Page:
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Eight families to represent Palestinian suffering to Pope Francis

Dozens of Palestinian families in the city of Bethlehem in the occupied West Bank are waiting to see Pope Francis I during his historic visit to the region. Eight families have been selected to represent Palestinian society and its suffering under the Israeli occupation. They are scheduled to meet with the Pope in the Franciscan monastery in Bethlehem.

Elias Abu Mohr's is one of the chosen families. He lives in Beit Jala, which lost its source of employment income when the Israeli authorities confiscated its land and the olive trees planted thereon to build the apartheid wall to the west of Bethlehem. The 44 year-old said that he is not aware of the selection process. "However, we were very happy to learn that we will meet the Pope because the Israeli occupation threatens us directly and wants to confiscate our lands in the Cremsan area to build the apartheid wall." He said that he hoped to be able to explain the tragic situation experienced by Palestinian families in the area. "I will explain to the Pope about the Palestinian people's daily suffering and pain caused by the confiscation of land and the construction of the wall," he said.

The Abu Mohr family owns more than 17 dunams in the Cremsan Valley area threatened by the Israeli occupation authorities; that's around 4 acres of prime farmland affecting just one family. There are dozens more who will also be hit by the Israeli wall.

According to Elias's wife, Juliet Bannoura, the Israeli authorities have uprooted more than 80 olive trees over the past couple of years in order to build roads and the wall in their area alone. "Our land is not the only land threatened with confiscation," she said, "but we are the family that carries a great responsibility to bring this important issue to the Pope, hoping to stop the Israelis' racist acts against us."

Their message to the Pope, she added, is the message of all Palestinians: "We are afraid that Israel will continue to confiscate our land, because losing the land means losing our traditions, our culture and our right to exist and the right of our children to this Holy Land."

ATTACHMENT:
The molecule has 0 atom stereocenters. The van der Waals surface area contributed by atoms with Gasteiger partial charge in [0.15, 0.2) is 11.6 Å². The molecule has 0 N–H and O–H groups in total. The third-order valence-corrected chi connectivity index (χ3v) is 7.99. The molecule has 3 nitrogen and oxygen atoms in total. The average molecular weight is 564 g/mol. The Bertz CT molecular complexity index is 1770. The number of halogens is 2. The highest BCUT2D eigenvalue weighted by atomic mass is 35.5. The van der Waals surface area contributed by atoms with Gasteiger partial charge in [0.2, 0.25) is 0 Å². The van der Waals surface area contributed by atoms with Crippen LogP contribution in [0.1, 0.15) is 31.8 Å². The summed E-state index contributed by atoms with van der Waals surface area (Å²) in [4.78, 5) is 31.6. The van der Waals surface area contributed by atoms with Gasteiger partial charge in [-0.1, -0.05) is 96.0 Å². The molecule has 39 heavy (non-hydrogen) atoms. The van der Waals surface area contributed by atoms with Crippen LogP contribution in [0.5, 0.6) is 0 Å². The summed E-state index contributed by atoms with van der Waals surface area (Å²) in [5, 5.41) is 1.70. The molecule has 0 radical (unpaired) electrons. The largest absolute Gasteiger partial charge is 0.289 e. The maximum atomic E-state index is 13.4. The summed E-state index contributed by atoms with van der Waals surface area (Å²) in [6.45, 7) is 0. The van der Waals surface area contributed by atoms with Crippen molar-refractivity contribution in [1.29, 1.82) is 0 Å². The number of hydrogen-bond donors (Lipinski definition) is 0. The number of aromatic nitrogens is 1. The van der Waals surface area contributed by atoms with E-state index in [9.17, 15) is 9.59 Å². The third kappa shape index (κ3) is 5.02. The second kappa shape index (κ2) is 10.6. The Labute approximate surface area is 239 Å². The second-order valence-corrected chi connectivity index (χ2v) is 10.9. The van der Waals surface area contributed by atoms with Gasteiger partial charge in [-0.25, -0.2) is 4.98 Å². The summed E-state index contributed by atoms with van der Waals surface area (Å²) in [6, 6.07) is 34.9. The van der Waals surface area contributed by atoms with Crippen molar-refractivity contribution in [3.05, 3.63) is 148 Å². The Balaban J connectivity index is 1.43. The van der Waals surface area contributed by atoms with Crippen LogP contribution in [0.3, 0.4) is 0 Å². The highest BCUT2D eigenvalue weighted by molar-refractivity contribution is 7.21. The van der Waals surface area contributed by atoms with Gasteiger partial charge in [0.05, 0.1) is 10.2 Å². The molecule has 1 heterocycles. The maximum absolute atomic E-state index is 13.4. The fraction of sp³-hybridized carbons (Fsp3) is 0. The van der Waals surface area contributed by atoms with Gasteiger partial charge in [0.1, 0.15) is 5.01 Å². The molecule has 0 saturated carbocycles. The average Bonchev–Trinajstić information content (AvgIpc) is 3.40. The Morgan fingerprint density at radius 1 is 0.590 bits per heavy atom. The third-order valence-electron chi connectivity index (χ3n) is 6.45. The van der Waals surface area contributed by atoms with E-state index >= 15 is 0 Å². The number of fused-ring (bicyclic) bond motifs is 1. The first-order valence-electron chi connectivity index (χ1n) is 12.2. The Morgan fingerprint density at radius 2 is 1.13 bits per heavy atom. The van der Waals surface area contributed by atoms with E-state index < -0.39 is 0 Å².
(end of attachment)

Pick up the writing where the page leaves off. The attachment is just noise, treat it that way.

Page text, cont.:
Rania Jawdat Mikhail is a Palestinian Christian who travelled all the way from the Gaza Strip to Bethlehem to meet the Pope and explain to him the suffering of the Palestinians in Gaza under the Israeli blockade for more than eight years. "I was selected to be a representative of the people of the Gaza Strip," she said. "I hope that I can explain the scale of suffering and pressures endured by Gazans, especially young people who cannot find jobs or a decent life and suffer from psychological distress and cannot see any prospects for peace because of the blockade and Israeli intransigence."

Rania and a few Christian families were able to travel to the West Bank after the Israeli authorities refused to grant permits to the hundreds of Christians from Gaza who applied to visit Bethlehem in order to see the Pope.

"Frankly," she said, "I carry a heavy message and a great many good wishes from people in the Gaza Strip, especially young Christians, that the Pope will pray for us and give us financial and moral support, because many young people consider migration in search of a better life." She added that they hope that the Pope's visit will help to bring peace, stability and safety and that he will work to bring about positive change to the people of Palestine and specifically the people of the Gaza Strip.

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